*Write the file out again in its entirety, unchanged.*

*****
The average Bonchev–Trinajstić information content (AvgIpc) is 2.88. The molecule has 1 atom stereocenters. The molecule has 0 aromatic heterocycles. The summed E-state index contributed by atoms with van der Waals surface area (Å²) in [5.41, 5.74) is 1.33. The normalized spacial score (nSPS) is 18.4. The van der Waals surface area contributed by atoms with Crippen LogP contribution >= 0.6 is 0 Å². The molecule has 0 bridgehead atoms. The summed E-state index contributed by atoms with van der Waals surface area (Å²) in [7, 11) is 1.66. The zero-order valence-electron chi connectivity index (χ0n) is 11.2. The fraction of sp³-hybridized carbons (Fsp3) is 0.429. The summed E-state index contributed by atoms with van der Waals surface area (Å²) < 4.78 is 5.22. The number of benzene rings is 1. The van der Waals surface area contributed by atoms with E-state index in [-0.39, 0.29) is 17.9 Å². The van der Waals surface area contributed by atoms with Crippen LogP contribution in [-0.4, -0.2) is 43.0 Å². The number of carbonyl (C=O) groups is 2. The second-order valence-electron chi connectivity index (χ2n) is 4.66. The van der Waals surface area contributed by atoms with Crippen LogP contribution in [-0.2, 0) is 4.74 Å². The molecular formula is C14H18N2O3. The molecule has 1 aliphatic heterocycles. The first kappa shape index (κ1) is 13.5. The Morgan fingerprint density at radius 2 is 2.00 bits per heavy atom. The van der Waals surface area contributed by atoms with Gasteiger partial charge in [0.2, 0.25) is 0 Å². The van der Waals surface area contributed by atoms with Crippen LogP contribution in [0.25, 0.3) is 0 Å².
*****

The average Bonchev–Trinajstić information content (AvgIpc) is 2.88. The molecule has 1 atom stereocenters. The molecule has 0 aromatic heterocycles. The summed E-state index contributed by atoms with van der Waals surface area (Å²) in [5.41, 5.74) is 1.33. The normalized spacial score (nSPS) is 18.4. The van der Waals surface area contributed by atoms with Crippen LogP contribution >= 0.6 is 0 Å². The molecule has 0 bridgehead atoms. The summed E-state index contributed by atoms with van der Waals surface area (Å²) in [7, 11) is 1.66. The zero-order valence-electron chi connectivity index (χ0n) is 11.2. The fraction of sp³-hybridized carbons (Fsp3) is 0.429. The summed E-state index contributed by atoms with van der Waals surface area (Å²) < 4.78 is 5.22. The number of benzene rings is 1. The van der Waals surface area contributed by atoms with E-state index in [-0.39, 0.29) is 17.9 Å². The van der Waals surface area contributed by atoms with Crippen LogP contribution in [-0.4, -0.2) is 43.0 Å². The number of carbonyl (C=O) groups is 2. The second-order valence-electron chi connectivity index (χ2n) is 4.66. The van der Waals surface area contributed by atoms with Crippen LogP contribution in [-0.2, 0) is 4.74 Å². The molecular formula is C14H18N2O3. The molecule has 1 aliphatic heterocycles. The first kappa shape index (κ1) is 13.5. The Morgan fingerprint density at radius 2 is 2.00 bits per heavy atom. The van der Waals surface area contributed by atoms with Gasteiger partial charge in [0.2, 0.25) is 0 Å². The van der Waals surface area contributed by atoms with Crippen LogP contribution in [0.25, 0.3) is 0 Å².